help---loading quilt

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I am loading a queen size quilt, I have several questions. When I load the top, is it suppose to be tight on the roller? The quilt has tons of seams, and it doesn't want to roll up very smooth. I am afraid of pulling on it too much I will over stretch it. The border is not rolling up smooth either. It will be wavy when I get to the bottom it hangs loose. 

When I start quilting it should I keep easing the border in right at the beginning, so when I get to the bottom I don't have tons of border left?

The quilt is Triangle Spectacular, I had to make strip sets and cut into triangles. It did not want to fit like it was suppose to. It caused problems and was not fun to piece,hopefully I can get it quilted to look decent. I plan on doing

a meander, really wanted to do a panto but I need to quilt this from the front to be able to watch it.

I need some advice




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Hi Lizbeth. Here are some tips to help with your problems.


** You might want to try floating the top, especially if it has multiple fullness issues. Floating allows you to make every seam in every stitching field as straight as possible. Pin all seams straight and use your channel locks as a guide to check any suspect seam. As you advance, each full area is treated separately.


**If you stretched the triangles when you seamed them, unload the top and try the starch-and-steam method. Working in one area at a time, starch the top and then hold the iron over the fabric and hit it with steam. As the fabric gets hot, press up and down, coaxing the full areas to shrink back. This will take a bit of time, but the starch holds the re-shaped parts so they can be quilted.


** You can try the starch-and-steam on the wavy border, but if it doesn't help enough, the next step is to remove and re-apply the border. If the opposite sides are not the same length, you'll need to choose whether you want a flat top or a square top. I'd opt for flat rather than square, especially if the quilt is larger. A bit of wonky won't show on a bed. So leave the border if you want it square and re-do it if you want it flat.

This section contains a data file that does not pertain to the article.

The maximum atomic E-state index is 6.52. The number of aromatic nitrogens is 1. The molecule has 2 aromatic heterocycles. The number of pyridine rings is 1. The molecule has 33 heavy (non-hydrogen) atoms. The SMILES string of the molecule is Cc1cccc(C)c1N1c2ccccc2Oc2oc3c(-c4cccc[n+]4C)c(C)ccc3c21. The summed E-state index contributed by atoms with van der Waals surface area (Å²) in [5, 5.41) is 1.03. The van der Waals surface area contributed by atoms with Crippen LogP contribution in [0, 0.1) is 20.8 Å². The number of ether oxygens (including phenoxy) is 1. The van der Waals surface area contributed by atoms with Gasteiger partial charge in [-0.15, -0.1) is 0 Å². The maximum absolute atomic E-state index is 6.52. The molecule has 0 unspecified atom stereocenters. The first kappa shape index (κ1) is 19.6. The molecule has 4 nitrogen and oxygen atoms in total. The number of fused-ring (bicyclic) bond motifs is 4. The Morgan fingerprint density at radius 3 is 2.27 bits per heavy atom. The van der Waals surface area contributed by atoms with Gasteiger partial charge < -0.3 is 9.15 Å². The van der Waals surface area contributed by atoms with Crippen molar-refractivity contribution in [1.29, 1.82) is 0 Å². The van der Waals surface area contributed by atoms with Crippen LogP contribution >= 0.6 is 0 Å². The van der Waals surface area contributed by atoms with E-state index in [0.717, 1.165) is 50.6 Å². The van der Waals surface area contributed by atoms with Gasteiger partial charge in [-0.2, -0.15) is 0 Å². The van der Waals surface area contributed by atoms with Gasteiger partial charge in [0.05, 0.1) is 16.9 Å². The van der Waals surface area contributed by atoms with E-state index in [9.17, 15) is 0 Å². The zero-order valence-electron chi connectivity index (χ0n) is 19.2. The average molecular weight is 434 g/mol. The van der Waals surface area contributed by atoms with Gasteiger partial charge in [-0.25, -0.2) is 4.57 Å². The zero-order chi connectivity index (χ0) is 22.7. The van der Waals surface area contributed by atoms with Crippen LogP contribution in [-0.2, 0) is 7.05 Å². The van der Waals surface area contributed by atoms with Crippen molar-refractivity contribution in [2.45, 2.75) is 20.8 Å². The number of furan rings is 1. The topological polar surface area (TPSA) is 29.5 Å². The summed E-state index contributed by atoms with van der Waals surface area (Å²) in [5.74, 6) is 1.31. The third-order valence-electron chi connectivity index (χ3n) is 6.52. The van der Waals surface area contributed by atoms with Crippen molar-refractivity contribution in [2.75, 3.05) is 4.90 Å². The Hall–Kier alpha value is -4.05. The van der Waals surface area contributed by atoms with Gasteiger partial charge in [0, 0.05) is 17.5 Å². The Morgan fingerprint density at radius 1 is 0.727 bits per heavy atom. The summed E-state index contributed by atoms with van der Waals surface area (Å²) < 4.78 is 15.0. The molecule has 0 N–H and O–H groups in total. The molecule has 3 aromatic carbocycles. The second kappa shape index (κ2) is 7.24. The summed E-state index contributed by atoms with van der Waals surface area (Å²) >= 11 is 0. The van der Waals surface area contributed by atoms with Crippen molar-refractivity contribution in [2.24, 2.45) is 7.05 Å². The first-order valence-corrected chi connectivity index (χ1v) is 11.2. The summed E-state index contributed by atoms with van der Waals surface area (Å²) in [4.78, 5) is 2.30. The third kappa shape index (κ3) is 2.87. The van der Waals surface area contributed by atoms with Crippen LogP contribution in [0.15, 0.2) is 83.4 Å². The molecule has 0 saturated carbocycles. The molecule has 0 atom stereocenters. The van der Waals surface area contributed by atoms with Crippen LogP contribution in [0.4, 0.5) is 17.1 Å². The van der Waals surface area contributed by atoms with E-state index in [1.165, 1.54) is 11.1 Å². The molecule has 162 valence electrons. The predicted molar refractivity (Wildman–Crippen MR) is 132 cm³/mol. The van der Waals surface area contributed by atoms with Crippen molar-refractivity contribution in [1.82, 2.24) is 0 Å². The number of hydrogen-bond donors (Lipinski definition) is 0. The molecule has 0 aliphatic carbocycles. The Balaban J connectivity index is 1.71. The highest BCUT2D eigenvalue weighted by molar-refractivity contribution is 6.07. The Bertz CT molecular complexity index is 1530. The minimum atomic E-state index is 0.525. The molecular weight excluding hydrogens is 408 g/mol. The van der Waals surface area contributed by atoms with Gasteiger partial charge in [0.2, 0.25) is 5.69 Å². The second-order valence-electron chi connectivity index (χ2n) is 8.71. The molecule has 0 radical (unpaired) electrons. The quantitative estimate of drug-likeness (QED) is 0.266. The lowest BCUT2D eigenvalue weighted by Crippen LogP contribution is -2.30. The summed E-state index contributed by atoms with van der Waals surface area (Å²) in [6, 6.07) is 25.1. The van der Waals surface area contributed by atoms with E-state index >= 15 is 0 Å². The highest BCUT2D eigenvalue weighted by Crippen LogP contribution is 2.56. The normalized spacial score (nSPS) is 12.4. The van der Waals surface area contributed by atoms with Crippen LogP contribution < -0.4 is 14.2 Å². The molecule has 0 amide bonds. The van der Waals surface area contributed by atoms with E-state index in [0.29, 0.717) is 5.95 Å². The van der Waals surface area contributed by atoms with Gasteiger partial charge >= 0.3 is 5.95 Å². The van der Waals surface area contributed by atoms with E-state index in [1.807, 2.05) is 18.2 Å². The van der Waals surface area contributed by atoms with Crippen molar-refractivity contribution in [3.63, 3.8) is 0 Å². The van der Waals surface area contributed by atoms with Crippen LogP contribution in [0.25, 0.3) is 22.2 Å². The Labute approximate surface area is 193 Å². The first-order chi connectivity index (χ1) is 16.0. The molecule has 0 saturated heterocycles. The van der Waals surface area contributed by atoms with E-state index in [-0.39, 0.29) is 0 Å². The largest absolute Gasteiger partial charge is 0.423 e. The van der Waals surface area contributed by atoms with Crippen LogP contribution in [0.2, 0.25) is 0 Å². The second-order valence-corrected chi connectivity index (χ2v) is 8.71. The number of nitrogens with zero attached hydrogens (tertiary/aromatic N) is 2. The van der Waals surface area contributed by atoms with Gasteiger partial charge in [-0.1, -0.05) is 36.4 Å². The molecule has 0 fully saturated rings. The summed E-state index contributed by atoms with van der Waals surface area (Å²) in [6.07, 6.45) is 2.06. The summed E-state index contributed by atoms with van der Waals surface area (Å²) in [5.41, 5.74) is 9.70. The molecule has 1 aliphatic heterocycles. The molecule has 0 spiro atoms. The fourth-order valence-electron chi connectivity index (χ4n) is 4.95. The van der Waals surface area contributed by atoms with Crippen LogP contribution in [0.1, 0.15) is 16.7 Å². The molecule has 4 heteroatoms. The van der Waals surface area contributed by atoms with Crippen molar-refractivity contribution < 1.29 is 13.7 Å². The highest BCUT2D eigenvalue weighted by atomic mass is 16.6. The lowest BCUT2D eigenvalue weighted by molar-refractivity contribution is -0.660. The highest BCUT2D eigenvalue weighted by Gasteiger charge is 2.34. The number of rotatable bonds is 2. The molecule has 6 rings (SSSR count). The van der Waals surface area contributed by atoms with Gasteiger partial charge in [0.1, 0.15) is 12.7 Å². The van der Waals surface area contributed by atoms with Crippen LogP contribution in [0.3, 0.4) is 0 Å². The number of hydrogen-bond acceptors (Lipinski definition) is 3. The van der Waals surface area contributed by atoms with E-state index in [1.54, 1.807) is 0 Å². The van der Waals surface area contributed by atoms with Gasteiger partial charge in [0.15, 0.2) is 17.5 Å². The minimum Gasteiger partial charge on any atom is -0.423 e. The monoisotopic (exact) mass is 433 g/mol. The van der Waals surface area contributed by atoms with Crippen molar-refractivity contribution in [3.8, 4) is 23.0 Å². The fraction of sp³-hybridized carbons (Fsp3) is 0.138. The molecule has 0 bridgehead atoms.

** If you want to leave it as-is and try to quilt it, curves are your friends and the smaller the better. A paisley or petal-shaped overall will help suck up a lot of fullness. Where there is a lot of fullness, divide and conquer. Mark a circle around a bad area and work your overall from the outside in. This isolates the fullness and keeps the hopping foot from pushing fullness down the top and adding to the problem. Stitch the edges until the center is enclosed and then work across to make two areas of fullness. Then manipulate the fabric as you complete the inside so you control tucks. And if you have a few tucks? Not the end of the world!  ;)


** Any fullness needs to be attended to within each stitching field. Don't make adjustments until necessary. You'll take care of the rest as you get to it. This will keep you from distorting the rest of the top as you try to make other areas line up.


** Fullness in a border is the perfect candidate for piano keys. Pin like a porcupine all along the edge, distributing the fullness as you get to it. I've pinned a quarter inch apart on a border to distribute lots of fullness and had good results. Piano keys will keep the fullness isolated in each "key" and be flattened out when you apply the binding. If you want to continue your overall in the full border, carefully make your way and stitch towards the pins, removing then at the last.


Good luck and I hope you can solve your problems.

Linda Rech

Finely Finished Quilts

Millennium on Bliss rails--hand-guided

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Hi....Linda is our expert on this and gives you good advice.....I am a fairly new quilter and I have also learned never to pull a border smooth.....if there is some fullness in it....I just gently pat it outward from the center of the quilt and pin along the edges letting the fullness be there...if I tryed to smooth it flat by patting it down from the top towards me....I would just end up with more ripples and maybe even a little "flag" at the last corner of the quilt....I float my tops too...and if I do have a full area....I just stitch a bit closer pattern to suck up some of that fullness.....I just do free motion not pantos or computer.....good luck and remember that no matter how the quilt turns out in you eye....someone will love it....we are our worst critics.....Lin

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